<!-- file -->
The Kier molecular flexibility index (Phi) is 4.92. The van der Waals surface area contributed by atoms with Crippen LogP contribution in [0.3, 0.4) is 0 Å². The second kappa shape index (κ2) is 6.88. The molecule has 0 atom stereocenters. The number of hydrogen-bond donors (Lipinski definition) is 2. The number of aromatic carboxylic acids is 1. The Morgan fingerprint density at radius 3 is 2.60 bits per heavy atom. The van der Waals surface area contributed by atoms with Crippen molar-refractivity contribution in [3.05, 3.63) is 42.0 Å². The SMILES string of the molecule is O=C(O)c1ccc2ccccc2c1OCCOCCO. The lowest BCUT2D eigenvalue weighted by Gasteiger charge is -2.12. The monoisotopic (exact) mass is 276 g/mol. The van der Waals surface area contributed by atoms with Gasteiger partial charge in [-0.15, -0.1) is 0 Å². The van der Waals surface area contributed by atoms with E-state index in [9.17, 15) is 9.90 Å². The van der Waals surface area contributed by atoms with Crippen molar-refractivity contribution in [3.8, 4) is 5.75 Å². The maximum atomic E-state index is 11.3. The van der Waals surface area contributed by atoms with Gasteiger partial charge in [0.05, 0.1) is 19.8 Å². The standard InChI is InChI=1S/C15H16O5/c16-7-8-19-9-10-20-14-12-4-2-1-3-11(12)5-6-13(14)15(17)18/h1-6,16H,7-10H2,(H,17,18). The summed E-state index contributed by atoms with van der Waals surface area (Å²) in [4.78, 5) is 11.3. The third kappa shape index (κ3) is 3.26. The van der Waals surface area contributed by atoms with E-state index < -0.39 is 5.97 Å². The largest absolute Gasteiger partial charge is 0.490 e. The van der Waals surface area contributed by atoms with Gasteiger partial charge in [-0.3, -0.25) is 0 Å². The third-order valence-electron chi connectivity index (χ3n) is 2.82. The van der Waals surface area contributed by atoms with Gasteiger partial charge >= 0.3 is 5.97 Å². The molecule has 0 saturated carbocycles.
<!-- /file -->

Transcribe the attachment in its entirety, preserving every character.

The Kier molecular flexibility index (Phi) is 4.92. The van der Waals surface area contributed by atoms with Crippen LogP contribution in [0.3, 0.4) is 0 Å². The second kappa shape index (κ2) is 6.88. The molecule has 0 atom stereocenters. The number of hydrogen-bond donors (Lipinski definition) is 2. The number of aromatic carboxylic acids is 1. The Morgan fingerprint density at radius 3 is 2.60 bits per heavy atom. The van der Waals surface area contributed by atoms with Crippen molar-refractivity contribution in [3.05, 3.63) is 42.0 Å². The SMILES string of the molecule is O=C(O)c1ccc2ccccc2c1OCCOCCO. The lowest BCUT2D eigenvalue weighted by Gasteiger charge is -2.12. The monoisotopic (exact) mass is 276 g/mol. The van der Waals surface area contributed by atoms with Gasteiger partial charge in [-0.15, -0.1) is 0 Å². The van der Waals surface area contributed by atoms with E-state index in [9.17, 15) is 9.90 Å². The van der Waals surface area contributed by atoms with Crippen molar-refractivity contribution in [3.8, 4) is 5.75 Å². The maximum atomic E-state index is 11.3. The van der Waals surface area contributed by atoms with Gasteiger partial charge in [0.05, 0.1) is 19.8 Å². The standard InChI is InChI=1S/C15H16O5/c16-7-8-19-9-10-20-14-12-4-2-1-3-11(12)5-6-13(14)15(17)18/h1-6,16H,7-10H2,(H,17,18). The summed E-state index contributed by atoms with van der Waals surface area (Å²) in [4.78, 5) is 11.3. The third kappa shape index (κ3) is 3.26. The van der Waals surface area contributed by atoms with E-state index < -0.39 is 5.97 Å². The largest absolute Gasteiger partial charge is 0.490 e. The van der Waals surface area contributed by atoms with Gasteiger partial charge in [-0.3, -0.25) is 0 Å². The third-order valence-electron chi connectivity index (χ3n) is 2.82. The van der Waals surface area contributed by atoms with Gasteiger partial charge >= 0.3 is 5.97 Å². The molecule has 0 saturated carbocycles.